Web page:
Pictured showing both its front and back panels along with its remote, the RME ADI-2 DAC is a compact two-channel, digital-to-analog converter that has a wide range of conversion options for its compact size--just a 9.5-inch chassis (that's a ½ rack space).
For digital inputs, the ADI-2 has S/PDIF RCA jack and a TOSLINK optical spigot for either ADAT or S/PDIF. It will accept up to 768 kHz sample rates and well as DSD and Direct DSD playback via the rear-panel USB 2.0 jack.
For analog outputs, it has a pair of balanced analog XLR outputs and RCA unbalanced jacks that utilize the same circuit design as the RME ADI-8 DS unit.
I was first attracted to the ADI-2 DAC's front panel with its easy-to-read display and AutoDark feature that allows the display to go dark after ten seconds--this mode is selectable and the screen lights back up if you touch any button or knob to select a digital input or setup function.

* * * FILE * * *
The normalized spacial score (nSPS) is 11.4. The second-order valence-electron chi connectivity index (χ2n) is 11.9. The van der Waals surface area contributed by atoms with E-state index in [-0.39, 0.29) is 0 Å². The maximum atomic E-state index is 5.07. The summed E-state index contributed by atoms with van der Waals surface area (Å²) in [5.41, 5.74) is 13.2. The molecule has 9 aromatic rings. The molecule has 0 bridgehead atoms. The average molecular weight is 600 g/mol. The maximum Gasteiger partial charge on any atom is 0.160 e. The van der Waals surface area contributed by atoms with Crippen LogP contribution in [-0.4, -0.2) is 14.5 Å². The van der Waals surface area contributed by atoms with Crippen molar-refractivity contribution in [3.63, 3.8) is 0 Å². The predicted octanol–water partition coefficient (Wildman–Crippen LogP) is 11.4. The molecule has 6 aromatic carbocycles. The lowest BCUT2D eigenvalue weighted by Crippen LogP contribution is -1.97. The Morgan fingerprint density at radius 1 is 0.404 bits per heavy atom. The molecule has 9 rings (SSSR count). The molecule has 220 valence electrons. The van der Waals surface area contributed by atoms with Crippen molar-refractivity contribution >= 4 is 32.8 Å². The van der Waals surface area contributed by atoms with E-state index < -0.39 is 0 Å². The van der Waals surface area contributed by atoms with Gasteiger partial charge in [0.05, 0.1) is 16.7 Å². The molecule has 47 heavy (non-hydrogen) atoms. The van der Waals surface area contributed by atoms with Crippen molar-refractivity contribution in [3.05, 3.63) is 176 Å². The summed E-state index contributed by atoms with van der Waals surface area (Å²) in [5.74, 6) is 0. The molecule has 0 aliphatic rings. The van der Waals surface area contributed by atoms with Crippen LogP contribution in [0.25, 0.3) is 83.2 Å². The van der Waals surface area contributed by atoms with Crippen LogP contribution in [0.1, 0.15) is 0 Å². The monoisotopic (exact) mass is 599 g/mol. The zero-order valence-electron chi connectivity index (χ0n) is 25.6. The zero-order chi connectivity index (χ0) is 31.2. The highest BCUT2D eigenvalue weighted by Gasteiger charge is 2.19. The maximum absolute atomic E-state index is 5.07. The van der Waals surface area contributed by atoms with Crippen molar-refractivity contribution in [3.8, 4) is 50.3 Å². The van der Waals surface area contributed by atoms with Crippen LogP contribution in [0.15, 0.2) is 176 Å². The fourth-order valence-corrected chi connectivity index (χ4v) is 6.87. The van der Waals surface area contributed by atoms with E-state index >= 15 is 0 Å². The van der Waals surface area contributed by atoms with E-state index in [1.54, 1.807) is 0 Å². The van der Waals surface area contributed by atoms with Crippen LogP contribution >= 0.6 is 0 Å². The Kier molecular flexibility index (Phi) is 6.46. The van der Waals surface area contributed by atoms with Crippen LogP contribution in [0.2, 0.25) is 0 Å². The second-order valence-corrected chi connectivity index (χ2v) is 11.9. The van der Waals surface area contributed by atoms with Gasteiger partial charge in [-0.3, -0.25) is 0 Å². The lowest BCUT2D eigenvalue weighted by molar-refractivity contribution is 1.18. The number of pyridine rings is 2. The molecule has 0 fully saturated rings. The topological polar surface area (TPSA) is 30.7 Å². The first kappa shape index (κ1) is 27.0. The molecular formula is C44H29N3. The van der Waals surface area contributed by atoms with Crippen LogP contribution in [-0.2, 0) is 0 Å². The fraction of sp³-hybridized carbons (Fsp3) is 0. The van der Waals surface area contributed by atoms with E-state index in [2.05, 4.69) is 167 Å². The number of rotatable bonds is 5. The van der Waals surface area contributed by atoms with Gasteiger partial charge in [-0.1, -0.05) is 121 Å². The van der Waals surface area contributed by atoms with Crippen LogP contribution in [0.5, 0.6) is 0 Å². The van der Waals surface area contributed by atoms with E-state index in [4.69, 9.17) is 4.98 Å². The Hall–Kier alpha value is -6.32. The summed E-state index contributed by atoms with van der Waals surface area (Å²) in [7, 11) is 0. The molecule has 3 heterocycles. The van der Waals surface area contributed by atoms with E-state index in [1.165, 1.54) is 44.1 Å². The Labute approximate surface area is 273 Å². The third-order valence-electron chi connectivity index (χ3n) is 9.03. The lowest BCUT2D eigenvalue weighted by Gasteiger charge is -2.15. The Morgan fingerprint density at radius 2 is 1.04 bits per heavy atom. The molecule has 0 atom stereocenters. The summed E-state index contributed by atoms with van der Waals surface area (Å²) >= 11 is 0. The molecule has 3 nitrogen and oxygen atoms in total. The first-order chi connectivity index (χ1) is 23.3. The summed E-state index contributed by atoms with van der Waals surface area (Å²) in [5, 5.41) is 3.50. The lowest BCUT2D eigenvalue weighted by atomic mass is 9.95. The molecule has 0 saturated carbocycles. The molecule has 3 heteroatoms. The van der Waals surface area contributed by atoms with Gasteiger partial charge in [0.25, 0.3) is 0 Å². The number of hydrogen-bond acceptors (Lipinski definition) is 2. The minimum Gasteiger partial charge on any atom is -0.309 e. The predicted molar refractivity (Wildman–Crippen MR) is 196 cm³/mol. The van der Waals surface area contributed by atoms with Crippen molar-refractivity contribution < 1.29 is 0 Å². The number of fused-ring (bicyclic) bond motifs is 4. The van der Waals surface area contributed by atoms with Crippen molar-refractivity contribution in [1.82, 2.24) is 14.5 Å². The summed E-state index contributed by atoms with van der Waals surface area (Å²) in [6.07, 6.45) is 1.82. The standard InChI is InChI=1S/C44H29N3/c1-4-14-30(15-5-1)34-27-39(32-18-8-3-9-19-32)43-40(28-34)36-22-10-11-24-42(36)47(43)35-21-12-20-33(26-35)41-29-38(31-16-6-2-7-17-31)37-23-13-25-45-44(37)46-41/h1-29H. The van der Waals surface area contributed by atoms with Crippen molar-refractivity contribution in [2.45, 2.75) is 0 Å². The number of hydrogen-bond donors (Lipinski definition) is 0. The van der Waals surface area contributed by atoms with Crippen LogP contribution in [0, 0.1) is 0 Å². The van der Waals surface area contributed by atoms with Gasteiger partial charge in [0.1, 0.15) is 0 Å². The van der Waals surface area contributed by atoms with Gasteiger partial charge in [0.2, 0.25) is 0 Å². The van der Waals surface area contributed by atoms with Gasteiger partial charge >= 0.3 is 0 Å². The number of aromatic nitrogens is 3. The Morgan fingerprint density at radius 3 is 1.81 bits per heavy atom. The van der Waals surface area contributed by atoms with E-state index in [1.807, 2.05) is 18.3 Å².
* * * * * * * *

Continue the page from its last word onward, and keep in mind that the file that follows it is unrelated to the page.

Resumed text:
The ADI-2 DAC has both 1/4-inch and 1/8-inch jacks for both audiophile-level headphones and In-Ear Monitors that are powered by the Extreme Power Headphone amp. This amplifier has an output impedance of nearly zero ohms and touted as having an extremely low noise floor.
The RME ADI-2 DAC has an external switching 12-volt power supply but will run on batteries on any voltage from 7 to 30 VDC such as from the cigarette lighter socket in your car or boat.
The RME ADI-2 DAC sells for under $1,000 MSRP.
Barry Rudolph is a recording engineer/mixer who has worked on over 30 gold and platinum records. He has recorded and/or mixed Lynyrd Skynyrd, Hall & Oates, Pat Benatar, Rod Stewart, the Corrs and more. Barry has his own futuristic music mixing facility and loves teaching audio engineering at Musician’s Institute, Hollywood, CA. He is a lifetime Grammy-voting member of NARAS and a contributing editor for Mix Magazine. barryrudolph.com